4 Reform of the courts' residual disclosure
("Norwich Pharmacal") jurisdiction |
77. In our Report on the Green Paper we accepted
that the Government had made out a case for legislating to provide
greater legal certainty about the application of the Norwich Pharmacal
principles to national security sensitive material.
We accepted that Norwich Pharmacal applications carry a heightened
risk of disclosure of material which is damaging to national security,
because the very purpose of the application is to obtain an order
for disclosure. We also accepted that the novel application of
the Norwich Pharmacal jurisdiction to intelligence information
in the Binyam Mohamed litigation had given rise to a nervousness
on the part of intelligence partners about the risk of their shared
intelligence being disclosed and that it was a legitimate aim
to seek to reassure such partners by providing greater legal certainty.
78. The Independent Reviewer of Terrorism Legislation,
David Anderson QC, also accepted that there was a case for restricting
the novel application of the Norwich Pharmacal jurisdiction to
national security information. The question, for both us and
the Independent Reviewer, was one of proportionality: what would
be a proportionate restriction on the jurisdiction to order disclosure
in order to meet the Government's national security objectives?
The effect of the Bill
79. The Bill removes altogether the courts' jurisdiction
to order a person involved (however innocently) in apparent wrongdoing
by another person to disclose information about the wrongdoing
(the so-called "Norwich Pharmacal jurisdiction") if
the information is "sensitive information." The ouster
of the courts' jurisdiction to order disclosure of such information
is in absolute terms: "A court may not, in exercise of its
residual disclosure jurisdiction, order the disclosure of information
sought [...] if the information is sensitive information."
80. "Sensitive information" is extremely
broadly defined to mean any information held by an intelligence
service; obtained from, or held on behalf of, an intelligence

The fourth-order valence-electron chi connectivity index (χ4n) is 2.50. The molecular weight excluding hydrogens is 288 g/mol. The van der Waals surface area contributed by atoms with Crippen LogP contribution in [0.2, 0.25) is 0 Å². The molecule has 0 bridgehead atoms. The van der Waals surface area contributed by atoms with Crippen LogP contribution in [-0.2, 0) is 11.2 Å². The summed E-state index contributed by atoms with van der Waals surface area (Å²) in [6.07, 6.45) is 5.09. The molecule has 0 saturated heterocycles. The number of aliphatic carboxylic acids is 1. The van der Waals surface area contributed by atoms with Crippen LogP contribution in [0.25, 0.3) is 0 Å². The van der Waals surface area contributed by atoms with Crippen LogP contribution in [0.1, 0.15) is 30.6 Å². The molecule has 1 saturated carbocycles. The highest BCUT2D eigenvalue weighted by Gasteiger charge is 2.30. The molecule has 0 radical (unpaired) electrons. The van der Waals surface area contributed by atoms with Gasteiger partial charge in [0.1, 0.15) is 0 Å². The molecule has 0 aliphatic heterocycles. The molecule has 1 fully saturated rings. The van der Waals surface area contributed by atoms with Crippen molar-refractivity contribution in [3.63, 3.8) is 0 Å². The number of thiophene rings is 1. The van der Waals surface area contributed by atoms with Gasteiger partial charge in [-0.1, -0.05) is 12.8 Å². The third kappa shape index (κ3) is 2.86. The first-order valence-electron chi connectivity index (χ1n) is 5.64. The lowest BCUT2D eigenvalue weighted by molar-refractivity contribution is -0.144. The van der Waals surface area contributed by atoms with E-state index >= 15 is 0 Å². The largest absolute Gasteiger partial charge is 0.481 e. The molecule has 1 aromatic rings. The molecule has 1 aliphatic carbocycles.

service; derived, in whole or in part, from information obtained
or held on behalf of an intelligence service; or relating to an
The Government refers to this category of sensitive information
as "intelligence service information."
81. Sensitive information also includes any information
specified or described in a certificate issued by the Secretary
of State in relation to the proceedings.
The Secretary of State may issue such a certificate if they consider
that it would be contrary to the interests of national security
or the international relations of the UK to disclose the information,
whether the information exists, or whether the person said to
hold the information is in fact in possession of the information.
82. A party to the proceedings can apply to the
court to set aside the Secretary of State's certificate on the
ground that the Secretary of State ought not to have determined
that disclosure of the information would be damaging to national
security or international relations.
The court, when deciding whether or not to set aside the certificate,
must apply the principles that would be applied on an application
for judicial review.
Proceedings challenging the Secretary of State's certificate
are deemed to be proceedings in which a CMP is permissible.
83. The provisions in the Bill are closely based
on the Government's preferred option for reforming the Norwich
Pharmacal jurisdiction in the Green Paper.
They are, however, considerably wider than the option canvassed
there because of the extraordinary width of the definition of
intelligence service information in the Bill. The Green Paper
envisaged an absolute exemption from disclosure for "material